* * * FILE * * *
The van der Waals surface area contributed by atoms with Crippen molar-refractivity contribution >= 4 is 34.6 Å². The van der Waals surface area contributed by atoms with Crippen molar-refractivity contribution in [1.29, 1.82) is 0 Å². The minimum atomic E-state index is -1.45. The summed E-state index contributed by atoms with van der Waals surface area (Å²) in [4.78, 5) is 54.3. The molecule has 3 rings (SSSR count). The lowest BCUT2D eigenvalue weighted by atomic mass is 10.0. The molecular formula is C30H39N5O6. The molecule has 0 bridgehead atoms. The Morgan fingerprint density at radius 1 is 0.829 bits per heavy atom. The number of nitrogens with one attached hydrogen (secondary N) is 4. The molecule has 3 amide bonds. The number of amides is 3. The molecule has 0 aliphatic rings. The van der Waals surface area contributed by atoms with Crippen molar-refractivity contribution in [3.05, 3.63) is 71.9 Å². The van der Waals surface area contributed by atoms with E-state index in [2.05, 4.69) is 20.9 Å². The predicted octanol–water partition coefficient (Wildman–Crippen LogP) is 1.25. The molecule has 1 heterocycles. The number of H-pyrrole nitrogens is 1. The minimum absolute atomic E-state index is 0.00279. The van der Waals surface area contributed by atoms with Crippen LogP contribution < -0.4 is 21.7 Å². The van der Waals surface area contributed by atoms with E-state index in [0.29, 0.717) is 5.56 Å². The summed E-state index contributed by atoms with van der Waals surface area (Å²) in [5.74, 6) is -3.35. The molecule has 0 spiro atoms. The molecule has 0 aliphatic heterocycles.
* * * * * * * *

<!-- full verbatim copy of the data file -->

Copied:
The van der Waals surface area contributed by atoms with Crippen molar-refractivity contribution >= 4 is 34.6 Å². The van der Waals surface area contributed by atoms with Crippen molar-refractivity contribution in [1.29, 1.82) is 0 Å². The minimum atomic E-state index is -1.45. The summed E-state index contributed by atoms with van der Waals surface area (Å²) in [4.78, 5) is 54.3. The molecule has 3 rings (SSSR count). The lowest BCUT2D eigenvalue weighted by atomic mass is 10.0. The molecular formula is C30H39N5O6. The molecule has 0 bridgehead atoms. The Morgan fingerprint density at radius 1 is 0.829 bits per heavy atom. The number of nitrogens with one attached hydrogen (secondary N) is 4. The molecule has 3 amide bonds. The number of amides is 3. The molecule has 0 aliphatic rings. The van der Waals surface area contributed by atoms with Crippen molar-refractivity contribution in [3.05, 3.63) is 71.9 Å². The van der Waals surface area contributed by atoms with E-state index in [2.05, 4.69) is 20.9 Å². The predicted octanol–water partition coefficient (Wildman–Crippen LogP) is 1.25. The molecule has 1 heterocycles. The number of H-pyrrole nitrogens is 1. The minimum absolute atomic E-state index is 0.00279. The van der Waals surface area contributed by atoms with Crippen LogP contribution < -0.4 is 21.7 Å². The van der Waals surface area contributed by atoms with E-state index in [0.29, 0.717) is 5.56 Å². The summed E-state index contributed by atoms with van der Waals surface area (Å²) in [5.74, 6) is -3.35. The molecule has 0 spiro atoms. The molecule has 0 aliphatic heterocycles.